No cases of swine flu have been reported in St. Francis and Cudahy as of earlier this week.
"But that could change tomorrow," said Cudahy Health Officer Carol Wantuch.
She said swine flu can be easily spread because of a "very mobile" society.
To prevent the virus from spreading, Wantuch has been communicating with staff from various local organizations and businesses, community-based residential facilities, Aurora St. Luke's South Shore hospital and the School District of Cudahy.
While there are no probable cases of the swine flu virus in Cudahy or St. Francis, some suburban health departments have been investigating specific cases, Wantuch said.
One Cudahy resident was tested for swine flu, but it turned out the person had seasonal allergies, Wantuch said.
"We've been lucky so far," she said.
Many people with allergies have some symptoms of swine flu like a fever, Wantuch said.
St. Francis Public Health Officer Kathy Scott said there have been no probable cases reported in St. Francis at this time.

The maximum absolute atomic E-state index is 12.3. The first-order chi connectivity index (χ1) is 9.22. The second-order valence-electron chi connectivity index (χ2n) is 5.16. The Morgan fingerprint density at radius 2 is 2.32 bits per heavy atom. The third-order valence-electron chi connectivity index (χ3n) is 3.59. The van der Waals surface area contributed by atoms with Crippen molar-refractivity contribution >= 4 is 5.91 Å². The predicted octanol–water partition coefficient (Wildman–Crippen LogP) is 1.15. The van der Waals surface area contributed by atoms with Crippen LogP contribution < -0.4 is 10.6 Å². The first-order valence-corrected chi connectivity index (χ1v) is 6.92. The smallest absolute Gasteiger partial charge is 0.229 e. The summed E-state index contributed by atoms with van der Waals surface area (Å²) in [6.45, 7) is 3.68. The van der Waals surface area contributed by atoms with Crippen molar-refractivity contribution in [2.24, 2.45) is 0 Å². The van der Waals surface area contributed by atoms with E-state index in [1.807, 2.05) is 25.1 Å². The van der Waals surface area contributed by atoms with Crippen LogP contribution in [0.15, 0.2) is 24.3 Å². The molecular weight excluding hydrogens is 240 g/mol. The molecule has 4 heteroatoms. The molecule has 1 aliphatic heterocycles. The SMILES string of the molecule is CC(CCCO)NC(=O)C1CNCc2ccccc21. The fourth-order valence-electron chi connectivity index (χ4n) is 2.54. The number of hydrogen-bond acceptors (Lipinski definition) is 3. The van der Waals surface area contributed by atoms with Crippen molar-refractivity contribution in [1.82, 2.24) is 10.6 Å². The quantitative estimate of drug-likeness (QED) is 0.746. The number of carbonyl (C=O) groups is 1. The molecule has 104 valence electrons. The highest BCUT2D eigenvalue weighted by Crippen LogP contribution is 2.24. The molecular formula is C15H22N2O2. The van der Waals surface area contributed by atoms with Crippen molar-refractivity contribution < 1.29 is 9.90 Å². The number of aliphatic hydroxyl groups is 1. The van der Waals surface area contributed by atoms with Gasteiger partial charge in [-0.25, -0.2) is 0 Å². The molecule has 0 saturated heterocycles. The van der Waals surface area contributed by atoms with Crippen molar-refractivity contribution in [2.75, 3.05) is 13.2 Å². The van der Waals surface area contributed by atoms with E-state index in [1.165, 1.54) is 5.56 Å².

Officials are "keeping a close eye on area schools" for possible outbreaks, Scott said.
Letters about the virus were sent to parents in St. Francis and Cudahy.
Public health officials have also been in contact with local businesses and day-care centers, Scott said.
Wantuch said preventing the novel virus from spreading is important because no one has immunity to it, and infected people are more likely to be sick and develop complications, which could be fatal.
At this time, there is no vaccine for swine flu and there will likely not be one for at least four to six months, Wantuch said.
Chantel Balzell can be reached at (262) 446-6602.
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